Bloomberg’s Felix Njini reports in an article published today that Tanzania’s Fair Competition Commission is threatening to undo the previously-approved merger between Nairobi-based East African Breweries Ltd.’s and Serengeti Breweries Ltd., alleging that the conditions laid out in the 2010 approval of the deal had not been honoured by the parties.
Apparently, notice was given to EABL in late April: “The commission has issued a notice of an intention to revoke its own decision with respect to the merger against EABL.”
EABL is majority-owned by Diageo Plc and is the largest regional brewer, whereas Serengeti was the #2 player pre-merger. The FCC conditioned its approval on
(1) Diageo’s sale of a 20% stake in rival Tanzania Breweries Ltd., (2) compliance with a requirement that Serengeti achieve “potential growth that is well beyond the level it was able to achieve previously,” (3) the obligation to continue promoting Seregenti’s corporate identity for five years post-merger, (4) an agreement not to shutter any of Seregenti’s existing plants without prior FCC approval, and (5) the submission of annual progress reports of compliance with the investment strategy plan submitted during the application of the merger.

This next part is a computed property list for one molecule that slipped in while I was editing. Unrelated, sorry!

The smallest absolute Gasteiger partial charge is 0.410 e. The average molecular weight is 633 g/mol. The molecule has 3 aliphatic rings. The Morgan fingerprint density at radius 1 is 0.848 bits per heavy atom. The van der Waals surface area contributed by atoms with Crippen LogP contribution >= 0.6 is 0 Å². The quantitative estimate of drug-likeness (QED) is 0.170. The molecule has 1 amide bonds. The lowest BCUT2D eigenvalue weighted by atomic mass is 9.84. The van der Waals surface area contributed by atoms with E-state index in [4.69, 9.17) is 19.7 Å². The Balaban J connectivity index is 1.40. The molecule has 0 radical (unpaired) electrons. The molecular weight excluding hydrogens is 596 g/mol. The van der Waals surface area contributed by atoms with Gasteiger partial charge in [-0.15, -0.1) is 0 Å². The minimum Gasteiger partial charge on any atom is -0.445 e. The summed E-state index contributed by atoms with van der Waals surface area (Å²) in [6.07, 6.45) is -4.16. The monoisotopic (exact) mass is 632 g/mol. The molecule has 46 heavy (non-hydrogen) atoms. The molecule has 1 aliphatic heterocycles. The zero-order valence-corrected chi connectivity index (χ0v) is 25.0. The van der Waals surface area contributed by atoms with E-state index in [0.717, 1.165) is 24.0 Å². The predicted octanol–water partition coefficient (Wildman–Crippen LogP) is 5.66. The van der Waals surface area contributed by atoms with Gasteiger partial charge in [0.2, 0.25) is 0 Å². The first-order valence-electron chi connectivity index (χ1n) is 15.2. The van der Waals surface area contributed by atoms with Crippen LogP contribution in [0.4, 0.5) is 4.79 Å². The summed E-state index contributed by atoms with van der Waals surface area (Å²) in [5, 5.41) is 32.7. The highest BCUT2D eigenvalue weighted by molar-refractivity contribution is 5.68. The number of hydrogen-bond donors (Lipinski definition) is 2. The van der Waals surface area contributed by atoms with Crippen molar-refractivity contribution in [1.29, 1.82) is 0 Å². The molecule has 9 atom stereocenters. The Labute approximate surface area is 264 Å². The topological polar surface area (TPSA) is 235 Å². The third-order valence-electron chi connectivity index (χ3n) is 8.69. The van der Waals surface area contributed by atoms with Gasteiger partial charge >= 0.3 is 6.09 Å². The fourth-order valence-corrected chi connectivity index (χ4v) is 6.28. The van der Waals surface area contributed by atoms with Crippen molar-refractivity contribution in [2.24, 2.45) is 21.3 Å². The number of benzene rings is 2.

At issue in the current challenge by the Commission is condition no. 2, i.e., the growth-target requirement imposed on the parties. Competition-law experts are puzzled by the FCC’s imposition of said condition, said John Oxenham of the Africa-focused Primerio consulting firm:
“Forcing a company to divest itself of a rival unit prior to acquiring a target entity is commonplace, and so is the requirement that certain brands must be maintained post-acquisition. But it is highly unusual in my view to see a revenue growth-target imposed on merging parties by a government antitrust enforcer.”
While noting that he had not seen the precise wording of the “potential growth” condition imposed by the FCC in 2010, “[h]ow does the regulator account for outside macro-economic factors, increased competition from other players, and similar third-party effects that are outside the control of the merging entities?“, said Oxenham.